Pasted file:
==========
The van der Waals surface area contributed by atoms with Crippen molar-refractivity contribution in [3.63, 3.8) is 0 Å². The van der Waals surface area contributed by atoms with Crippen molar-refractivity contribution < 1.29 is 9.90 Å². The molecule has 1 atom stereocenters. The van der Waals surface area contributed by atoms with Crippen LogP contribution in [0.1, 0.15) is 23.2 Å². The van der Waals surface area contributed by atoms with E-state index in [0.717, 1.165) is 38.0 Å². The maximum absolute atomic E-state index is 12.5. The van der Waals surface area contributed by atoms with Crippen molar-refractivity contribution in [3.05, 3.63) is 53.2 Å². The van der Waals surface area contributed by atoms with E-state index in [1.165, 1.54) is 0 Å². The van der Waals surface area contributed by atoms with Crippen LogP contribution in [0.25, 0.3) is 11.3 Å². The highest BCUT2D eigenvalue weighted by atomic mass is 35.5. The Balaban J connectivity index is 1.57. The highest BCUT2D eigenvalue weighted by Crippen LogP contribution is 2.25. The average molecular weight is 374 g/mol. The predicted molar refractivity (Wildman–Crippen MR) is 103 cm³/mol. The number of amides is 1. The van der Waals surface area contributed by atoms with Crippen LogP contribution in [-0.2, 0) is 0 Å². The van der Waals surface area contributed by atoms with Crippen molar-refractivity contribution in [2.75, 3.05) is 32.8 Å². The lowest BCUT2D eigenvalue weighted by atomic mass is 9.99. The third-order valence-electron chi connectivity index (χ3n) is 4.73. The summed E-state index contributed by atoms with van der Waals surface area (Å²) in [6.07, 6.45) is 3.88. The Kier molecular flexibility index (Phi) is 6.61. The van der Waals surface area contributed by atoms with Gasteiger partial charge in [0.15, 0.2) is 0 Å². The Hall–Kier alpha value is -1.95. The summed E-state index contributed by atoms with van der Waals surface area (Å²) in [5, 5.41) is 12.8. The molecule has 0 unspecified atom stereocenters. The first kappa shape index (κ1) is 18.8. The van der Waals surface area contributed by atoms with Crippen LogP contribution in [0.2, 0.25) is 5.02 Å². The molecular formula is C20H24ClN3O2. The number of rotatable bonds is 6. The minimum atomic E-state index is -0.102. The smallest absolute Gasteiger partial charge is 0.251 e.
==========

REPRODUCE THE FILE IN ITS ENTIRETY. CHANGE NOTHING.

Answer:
The van der Waals surface area contributed by atoms with Crippen molar-refractivity contribution in [3.63, 3.8) is 0 Å². The van der Waals surface area contributed by atoms with Crippen molar-refractivity contribution < 1.29 is 9.90 Å². The molecule has 1 atom stereocenters. The van der Waals surface area contributed by atoms with Crippen LogP contribution in [0.1, 0.15) is 23.2 Å². The van der Waals surface area contributed by atoms with E-state index in [0.717, 1.165) is 38.0 Å². The maximum absolute atomic E-state index is 12.5. The van der Waals surface area contributed by atoms with Crippen molar-refractivity contribution in [3.05, 3.63) is 53.2 Å². The van der Waals surface area contributed by atoms with E-state index in [1.165, 1.54) is 0 Å². The van der Waals surface area contributed by atoms with Crippen LogP contribution in [0.25, 0.3) is 11.3 Å². The highest BCUT2D eigenvalue weighted by atomic mass is 35.5. The Balaban J connectivity index is 1.57. The highest BCUT2D eigenvalue weighted by Crippen LogP contribution is 2.25. The average molecular weight is 374 g/mol. The predicted molar refractivity (Wildman–Crippen MR) is 103 cm³/mol. The number of amides is 1. The van der Waals surface area contributed by atoms with Crippen LogP contribution in [-0.2, 0) is 0 Å². The van der Waals surface area contributed by atoms with Crippen molar-refractivity contribution in [2.75, 3.05) is 32.8 Å². The lowest BCUT2D eigenvalue weighted by atomic mass is 9.99. The third-order valence-electron chi connectivity index (χ3n) is 4.73. The summed E-state index contributed by atoms with van der Waals surface area (Å²) in [6.07, 6.45) is 3.88. The Kier molecular flexibility index (Phi) is 6.61. The van der Waals surface area contributed by atoms with Gasteiger partial charge in [0.15, 0.2) is 0 Å². The Hall–Kier alpha value is -1.95. The summed E-state index contributed by atoms with van der Waals surface area (Å²) in [5, 5.41) is 12.8. The molecule has 0 unspecified atom stereocenters. The first kappa shape index (κ1) is 18.8. The van der Waals surface area contributed by atoms with Crippen LogP contribution in [0.2, 0.25) is 5.02 Å². The molecular formula is C20H24ClN3O2. The number of rotatable bonds is 6. The minimum atomic E-state index is -0.102. The smallest absolute Gasteiger partial charge is 0.251 e.